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Jonathan Burrows and Matteo Fargion

‘The Quiet Dance’

October 2005
London, The Place

by Ann Williams



© Chris Nash

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I’ve never seen The Place as packed as it was on Monday night for the opening of Jonathan Burrows' new work ‘The Quiet Dance’. Arriving uncomfortably close to the 8pm start time, I just about managed to beat another latecomer into one of the last remaining unoccupied seats.

It quickly became obvious that Burrows has a large and devoted fan-base among the (mostly young) dance in-crowd. There was scarcely the rustle of a programme during the 40 minutes duration of the piece. This may of course have been because it demanded intense concentration, but I think it was simply down to the fascination of the work. Burrows and his dance partner Matteo Fargeon, both now in middle age, appeared uncannily like twins with matching bare heads and matching clothing (nothing so fancy as ‘costumes’) - long-sleeved shirts overhanging baggy trousers. The piece began abruptly, with the pair marching unannounced onto the stage. As the pre-show hubbub died down, they began to slap about on it with their bare feet. Silently facing each other, one began moving towards the other, stooping far forward and measuring his slap-footed steps carefully, whilst the stationary partner emitted an accompanying wail (the only ‘music’of the evening was vocalised by the men themselves). Back and forth he went, each short, slow journey accompanied by a wail from the standing partner. I didn’t count how many time this movement was repeated, but I’m guessing six or seven.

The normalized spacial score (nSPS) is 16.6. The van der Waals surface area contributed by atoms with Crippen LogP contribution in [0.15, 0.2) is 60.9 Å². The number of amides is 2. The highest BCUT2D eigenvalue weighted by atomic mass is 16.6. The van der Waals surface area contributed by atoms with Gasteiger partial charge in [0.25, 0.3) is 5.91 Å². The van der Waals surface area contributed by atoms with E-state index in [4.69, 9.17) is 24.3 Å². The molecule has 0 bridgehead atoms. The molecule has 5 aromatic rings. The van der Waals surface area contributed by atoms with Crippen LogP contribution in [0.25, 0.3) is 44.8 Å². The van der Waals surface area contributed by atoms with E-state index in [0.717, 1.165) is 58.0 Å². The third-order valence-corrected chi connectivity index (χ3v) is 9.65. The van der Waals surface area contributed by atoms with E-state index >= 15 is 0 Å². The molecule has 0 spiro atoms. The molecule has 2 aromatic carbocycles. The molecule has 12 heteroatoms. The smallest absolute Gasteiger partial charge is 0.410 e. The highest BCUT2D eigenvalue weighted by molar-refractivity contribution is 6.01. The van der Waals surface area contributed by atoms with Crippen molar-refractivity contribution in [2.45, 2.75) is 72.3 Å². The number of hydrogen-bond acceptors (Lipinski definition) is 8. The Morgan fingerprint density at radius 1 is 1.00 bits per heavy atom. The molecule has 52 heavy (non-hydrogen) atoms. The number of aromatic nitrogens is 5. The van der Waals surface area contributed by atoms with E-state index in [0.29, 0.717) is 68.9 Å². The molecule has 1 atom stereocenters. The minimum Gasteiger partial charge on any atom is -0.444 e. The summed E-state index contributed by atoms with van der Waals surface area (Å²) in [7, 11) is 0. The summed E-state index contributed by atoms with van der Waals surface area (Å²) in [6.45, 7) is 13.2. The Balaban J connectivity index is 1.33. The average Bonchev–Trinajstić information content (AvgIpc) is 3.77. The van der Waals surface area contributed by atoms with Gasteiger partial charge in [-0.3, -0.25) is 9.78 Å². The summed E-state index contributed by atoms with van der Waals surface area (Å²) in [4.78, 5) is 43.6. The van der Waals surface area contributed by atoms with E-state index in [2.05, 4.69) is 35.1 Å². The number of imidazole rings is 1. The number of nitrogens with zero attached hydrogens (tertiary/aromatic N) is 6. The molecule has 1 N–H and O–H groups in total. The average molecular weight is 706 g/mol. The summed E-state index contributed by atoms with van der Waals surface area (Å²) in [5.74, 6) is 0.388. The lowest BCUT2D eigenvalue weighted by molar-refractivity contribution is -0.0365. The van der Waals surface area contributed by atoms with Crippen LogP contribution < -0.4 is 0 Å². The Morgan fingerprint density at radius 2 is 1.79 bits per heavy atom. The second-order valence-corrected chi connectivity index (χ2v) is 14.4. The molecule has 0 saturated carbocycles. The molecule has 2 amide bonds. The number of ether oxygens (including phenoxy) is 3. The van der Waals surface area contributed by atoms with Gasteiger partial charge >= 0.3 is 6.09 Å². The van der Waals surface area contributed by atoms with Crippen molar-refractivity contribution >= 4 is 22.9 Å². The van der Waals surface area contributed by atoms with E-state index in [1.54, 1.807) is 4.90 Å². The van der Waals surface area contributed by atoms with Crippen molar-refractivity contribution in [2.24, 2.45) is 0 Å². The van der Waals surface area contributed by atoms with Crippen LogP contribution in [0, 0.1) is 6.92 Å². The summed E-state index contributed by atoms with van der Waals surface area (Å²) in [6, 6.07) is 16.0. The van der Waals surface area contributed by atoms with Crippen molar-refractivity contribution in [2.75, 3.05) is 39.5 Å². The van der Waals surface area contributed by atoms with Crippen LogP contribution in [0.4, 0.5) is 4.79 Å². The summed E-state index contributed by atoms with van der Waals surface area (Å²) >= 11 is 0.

Jonathan Burrows and Matteo Fargion in The Quiet Dance
© Chris Nash


Eventually, as at a tennis match, the players changed ends. I think it was Burrows who had been doing the steps and Fargion the wailing; now the situation reversed, Burrows emitting a different noise – a hissing sound - to accompany each of Fargion’s stooping journeys. Hard to explain, but this was absolutely riveting stuff, especially when the movement subtly changed from solos to a rhythmic duet of perfectly synchronised and speedy steps and turns, the partners linked together by their arms. This bit was almost too brief for me – I loved it, maybe because it reminded me unexpectedly of a number from a Hollywood musical (am I the only dance fan who grew up on Hollywood musicals?).

It‘s plain that Burrows is the professional dancer of the pair – you can see that simply from the shapeliness and clarity of his hand and arm movements and his ‘looser’ body, but Fargion, shorter, stouter and a mere composer of music, has by now become a mover to be reckoned with.

There was no actual dancing in ‘The Quiet Dance’ yet it was unmistakeably a dance piece. It perhaps lacked the easy accessibility of ‘Both Sitting Duet’, Burrows' previous work at The Place, but has every bit of the wit and warmth of that earlier piece.

I was unable to stay for the ‘meet the artist’ session following the show, where Burrows may have explained his inspiration for the piece. But for me at least, ‘The Quiet Dance’ spoke of Burrows’ and Fargions’ friendship, trust and interdependence, which is explanation enough. Long may their partnership last.


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